Rents are even worse, however. The average renter pays around US$3,100 per month, more than US$1,000 above Vancouver’s average, making Cambridge one of the most expensive places to have an apartment in North America. “It’s becoming a place where you can really only afford to live for a long period of time if you have a family member that can pass down a house or you and your partner make six figures, which is not the case for most people,” Jivan Sobrinho-Wheeler, a city councillor elected last year, told The Tyee. “So we desperately need to address the crisis.”
And these house prices are driving up emissions. “Working class people and people of colour are being priced out,” Sobrinho-Wheeler said. “This is the choice more people are facing: either pay 40 or 50 per cent of your income to live near your job or move an hour and a half away and commute on highways that have some of the worst traffic of anywhere in the U.S.”
From 2016 to 2018, climate pollution from transportation grew by over six per cent across Massachusetts and is at its highest level since 2008, despite continuing efficiency improvements for cars and trucks. “It is the only sector where emissions are higher today than they were in 1990,” the Union of Concerned Scientists concluded. “Even as the state makes significant progress in other areas, the challenge of transportation pollution threatens to undermine our ability to achieve our legally mandated climate limits.”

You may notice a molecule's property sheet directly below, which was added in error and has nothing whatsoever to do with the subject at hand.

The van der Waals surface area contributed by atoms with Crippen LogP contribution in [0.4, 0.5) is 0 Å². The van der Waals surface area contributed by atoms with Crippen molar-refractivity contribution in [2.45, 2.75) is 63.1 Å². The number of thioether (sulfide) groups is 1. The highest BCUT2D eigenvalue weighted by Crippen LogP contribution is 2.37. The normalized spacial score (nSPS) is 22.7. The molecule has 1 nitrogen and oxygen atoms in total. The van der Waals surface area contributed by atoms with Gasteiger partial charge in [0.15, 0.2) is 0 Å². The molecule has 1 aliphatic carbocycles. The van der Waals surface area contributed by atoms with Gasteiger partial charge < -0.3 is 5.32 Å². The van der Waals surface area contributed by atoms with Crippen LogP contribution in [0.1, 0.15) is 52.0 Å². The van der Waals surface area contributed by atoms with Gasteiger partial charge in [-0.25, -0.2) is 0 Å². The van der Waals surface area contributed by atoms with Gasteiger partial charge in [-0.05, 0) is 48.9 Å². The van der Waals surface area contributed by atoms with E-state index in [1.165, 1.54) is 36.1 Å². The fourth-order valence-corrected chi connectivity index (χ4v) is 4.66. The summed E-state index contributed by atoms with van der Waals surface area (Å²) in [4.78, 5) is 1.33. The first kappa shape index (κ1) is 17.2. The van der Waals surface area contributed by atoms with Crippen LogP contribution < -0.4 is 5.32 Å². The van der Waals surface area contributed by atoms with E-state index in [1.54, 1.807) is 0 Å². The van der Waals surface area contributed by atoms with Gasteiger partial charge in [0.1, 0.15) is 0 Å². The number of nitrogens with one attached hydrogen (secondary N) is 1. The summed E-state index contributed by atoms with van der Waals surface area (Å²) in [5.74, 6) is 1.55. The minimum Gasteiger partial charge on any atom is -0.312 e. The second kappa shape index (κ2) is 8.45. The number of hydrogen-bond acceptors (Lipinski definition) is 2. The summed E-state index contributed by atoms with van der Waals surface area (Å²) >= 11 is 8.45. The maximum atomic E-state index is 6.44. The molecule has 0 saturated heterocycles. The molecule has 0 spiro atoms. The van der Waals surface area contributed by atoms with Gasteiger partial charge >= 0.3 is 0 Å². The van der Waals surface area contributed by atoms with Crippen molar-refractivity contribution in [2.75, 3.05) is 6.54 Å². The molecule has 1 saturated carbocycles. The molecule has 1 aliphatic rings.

Crazy home prices are part of the reason why. “Housing near public transportation centers is also becoming prohibitively expensive for many Massachusetts residents,” the group wrote.
Origins of the overlay
Cambridge has non-profit housing developers eager to build new units and stop people from being forced out. But land prices are so high that those non-profits can’t compete with builders of market-rate and luxury homes, which have the resources to outbid them anytime a new property becomes available. And at the same time, non-profits must often go through a long, onerous and expensive permitting process. “It’s a constant struggle,” said Schofield, who is also a project manager at a non-profit housing developer.
In 2016, Cambridge held meetings across the city asking residents for input on how to fix the housing crisis, and out of that process the Affordable Housing Overlay was launched. The basic idea is to level the playing field for builders of affordable homes by relaxing zoning requirements across the entire city. In most of the city’s residential districts, buildings can only be 35 feet tall, but the overlay allows developers to raise that to 45 feet if all the units are affordable — and 50 feet if that building has a restaurant or storefront on the ground-level. Even with that height increase, these buildings can’t exceed four stories. The overlay allows comparable height and density increases in areas already zoned for taller buildings.